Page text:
On Father’s Day, I riffed on whether entrepreneurship has a genetic component. In the wake of that post, I found it interesting that more than a few freelancers didn’t really consider themselves entrepreneurs. I decided to do some unscientific polling on Twitter and Facebook, asking the question “If you’re a freelancer, do you consider yourself an entrepreneur?” With about 120 total respondents, the results lean 55% no on Facebook, while about two-thirds on Twitter say yes.
At least part of the issue comes down to differing definitions of entrepreneur. Investopedia cites it as “an individual who founds and runs a small business and assumes all the risk and reward of the venture.” Broadly, that fits freelancing—going into business for yourself is a risk, even if your capital investments are as modest as a computer, smartphone, and internet connection. But does the concept of entrepreneurship imply something beyond self-employment, sole proprietorship, small business, etc.? Do you need to have employees, shareholders, and venture funding—or some sort of innovative product or service? I’m afraid you’ll have to ask the business-lingo police.
The second element is the type of creative freelancing business that you operate and the aspirations you have for it. Mine includes a mix of copywriting, editing, webinars and seminars, coaching/mentoring, publishing my own books, and book shepherding for aspiring authors. (Wasn’t how I originally set out to do things, but evolution has its sway.) It definitely feels more entrepreneurial than not.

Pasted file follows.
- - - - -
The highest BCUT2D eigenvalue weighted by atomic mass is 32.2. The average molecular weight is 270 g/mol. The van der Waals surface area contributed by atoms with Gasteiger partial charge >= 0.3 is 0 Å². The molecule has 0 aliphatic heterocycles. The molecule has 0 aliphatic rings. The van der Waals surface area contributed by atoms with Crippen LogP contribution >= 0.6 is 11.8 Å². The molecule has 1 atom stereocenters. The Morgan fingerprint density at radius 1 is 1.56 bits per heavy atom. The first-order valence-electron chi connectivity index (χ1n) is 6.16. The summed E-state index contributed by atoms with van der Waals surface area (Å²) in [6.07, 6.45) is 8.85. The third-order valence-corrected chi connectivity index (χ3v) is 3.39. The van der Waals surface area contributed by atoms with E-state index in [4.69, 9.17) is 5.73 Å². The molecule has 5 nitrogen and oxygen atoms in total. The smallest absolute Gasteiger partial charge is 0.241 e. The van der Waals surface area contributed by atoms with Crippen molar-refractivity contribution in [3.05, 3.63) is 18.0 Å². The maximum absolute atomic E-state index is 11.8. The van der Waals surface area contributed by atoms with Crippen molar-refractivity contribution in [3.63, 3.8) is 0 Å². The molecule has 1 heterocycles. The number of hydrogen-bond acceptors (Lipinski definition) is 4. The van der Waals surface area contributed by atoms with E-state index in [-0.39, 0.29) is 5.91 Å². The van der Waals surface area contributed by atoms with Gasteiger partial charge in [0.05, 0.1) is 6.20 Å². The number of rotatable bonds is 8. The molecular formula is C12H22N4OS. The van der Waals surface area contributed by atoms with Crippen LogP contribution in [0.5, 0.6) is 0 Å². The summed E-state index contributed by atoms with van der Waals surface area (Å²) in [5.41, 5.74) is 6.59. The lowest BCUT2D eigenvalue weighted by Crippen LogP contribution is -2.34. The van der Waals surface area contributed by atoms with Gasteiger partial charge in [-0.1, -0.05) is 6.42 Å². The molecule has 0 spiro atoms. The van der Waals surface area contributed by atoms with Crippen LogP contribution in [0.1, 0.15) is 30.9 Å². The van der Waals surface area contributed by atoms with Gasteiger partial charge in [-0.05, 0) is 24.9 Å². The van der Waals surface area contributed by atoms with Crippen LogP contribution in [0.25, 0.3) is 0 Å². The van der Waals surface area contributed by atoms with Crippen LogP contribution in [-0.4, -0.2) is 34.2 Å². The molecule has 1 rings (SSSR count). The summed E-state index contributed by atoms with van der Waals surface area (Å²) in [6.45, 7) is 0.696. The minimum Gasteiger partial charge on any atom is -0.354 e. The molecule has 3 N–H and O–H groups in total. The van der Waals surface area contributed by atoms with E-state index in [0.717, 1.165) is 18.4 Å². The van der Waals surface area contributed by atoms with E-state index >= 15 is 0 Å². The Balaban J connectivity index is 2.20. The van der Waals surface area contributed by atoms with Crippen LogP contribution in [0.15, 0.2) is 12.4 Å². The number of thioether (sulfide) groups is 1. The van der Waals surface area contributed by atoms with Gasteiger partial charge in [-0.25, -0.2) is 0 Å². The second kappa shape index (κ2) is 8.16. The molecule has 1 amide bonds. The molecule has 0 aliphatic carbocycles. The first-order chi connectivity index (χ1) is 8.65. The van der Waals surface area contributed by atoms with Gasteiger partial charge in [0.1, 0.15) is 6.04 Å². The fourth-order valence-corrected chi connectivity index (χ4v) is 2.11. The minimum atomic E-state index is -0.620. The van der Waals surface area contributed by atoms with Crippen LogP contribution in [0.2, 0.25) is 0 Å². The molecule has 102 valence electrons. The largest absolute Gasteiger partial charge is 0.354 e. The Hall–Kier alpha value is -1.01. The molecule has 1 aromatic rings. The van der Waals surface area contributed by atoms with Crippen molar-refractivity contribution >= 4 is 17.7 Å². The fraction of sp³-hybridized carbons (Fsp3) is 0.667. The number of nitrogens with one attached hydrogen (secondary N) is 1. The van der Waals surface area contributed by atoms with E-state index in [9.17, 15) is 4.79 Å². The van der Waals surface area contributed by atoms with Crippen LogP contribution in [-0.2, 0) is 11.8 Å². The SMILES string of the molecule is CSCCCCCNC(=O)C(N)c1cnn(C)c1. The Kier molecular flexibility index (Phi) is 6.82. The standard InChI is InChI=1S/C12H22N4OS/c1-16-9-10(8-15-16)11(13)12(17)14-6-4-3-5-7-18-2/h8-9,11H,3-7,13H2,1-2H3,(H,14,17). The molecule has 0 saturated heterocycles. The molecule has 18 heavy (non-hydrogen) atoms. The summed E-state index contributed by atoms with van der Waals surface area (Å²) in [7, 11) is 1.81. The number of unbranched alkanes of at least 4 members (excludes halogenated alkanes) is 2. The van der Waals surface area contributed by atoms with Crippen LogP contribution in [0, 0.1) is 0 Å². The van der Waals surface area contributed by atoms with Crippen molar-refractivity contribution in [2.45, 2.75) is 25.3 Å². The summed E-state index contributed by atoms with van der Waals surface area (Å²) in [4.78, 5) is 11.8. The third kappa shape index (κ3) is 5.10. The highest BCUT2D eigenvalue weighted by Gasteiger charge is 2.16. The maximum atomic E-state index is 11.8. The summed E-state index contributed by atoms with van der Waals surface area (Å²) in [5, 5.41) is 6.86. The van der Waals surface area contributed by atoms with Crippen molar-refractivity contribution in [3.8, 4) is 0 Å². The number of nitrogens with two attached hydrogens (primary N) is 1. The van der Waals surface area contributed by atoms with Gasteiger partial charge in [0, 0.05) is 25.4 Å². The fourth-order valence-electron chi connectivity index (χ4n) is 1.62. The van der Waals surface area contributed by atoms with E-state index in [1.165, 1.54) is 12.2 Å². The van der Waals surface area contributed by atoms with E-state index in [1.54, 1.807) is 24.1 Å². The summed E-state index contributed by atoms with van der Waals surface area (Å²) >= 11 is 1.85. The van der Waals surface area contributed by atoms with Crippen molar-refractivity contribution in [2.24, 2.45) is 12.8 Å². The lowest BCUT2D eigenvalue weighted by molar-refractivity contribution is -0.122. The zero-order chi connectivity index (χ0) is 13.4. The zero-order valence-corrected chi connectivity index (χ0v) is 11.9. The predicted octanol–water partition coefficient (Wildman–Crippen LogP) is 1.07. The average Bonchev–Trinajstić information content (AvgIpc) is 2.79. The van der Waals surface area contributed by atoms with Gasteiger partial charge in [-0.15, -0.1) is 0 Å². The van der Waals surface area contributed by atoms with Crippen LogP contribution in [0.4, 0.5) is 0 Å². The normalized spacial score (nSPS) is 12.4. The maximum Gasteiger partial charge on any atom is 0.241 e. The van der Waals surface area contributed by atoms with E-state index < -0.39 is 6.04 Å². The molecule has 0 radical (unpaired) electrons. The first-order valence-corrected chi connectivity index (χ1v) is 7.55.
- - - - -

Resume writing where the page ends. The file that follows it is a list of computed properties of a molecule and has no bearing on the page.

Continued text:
Harnessing the Entrepreneur Mindset
Stepping back from definitions, I simply find it useful from a business perspective to think of myself as an entrepreneur. Is it how I would introduce myself at a cocktail party? Not likely. Still, I don’t care that I’m not creating the next Silicon Valley unicorn; I can still harness the mindset! Leaning again on Investopedia, consider how much or little you resemble the “10 Characteristics of Successful Entrepreneurs”:
- Passion and Motivation
- Not Afraid to Take Risks
- Self-belief, Hard Work and Disciplined Dedication
- Adaptable and Flexible
- Product and Market Knowledge
- Strong Money Management
- Effective Planning (Not Over-Planning) Skills
- The Right Connections
- Exit Preparedness
- Ability to Question Themselves (But Not Too Much)
With the exception of #9—since I have no desire to quit and I’m not in danger of failing—I’d say that’s a darn good list to work from if you want a successful freelance business. So I’m owning entrepreneur and channeling my inner Humpty Dumpty: “When I use a word, it means just what I choose it to mean—neither more nor less.”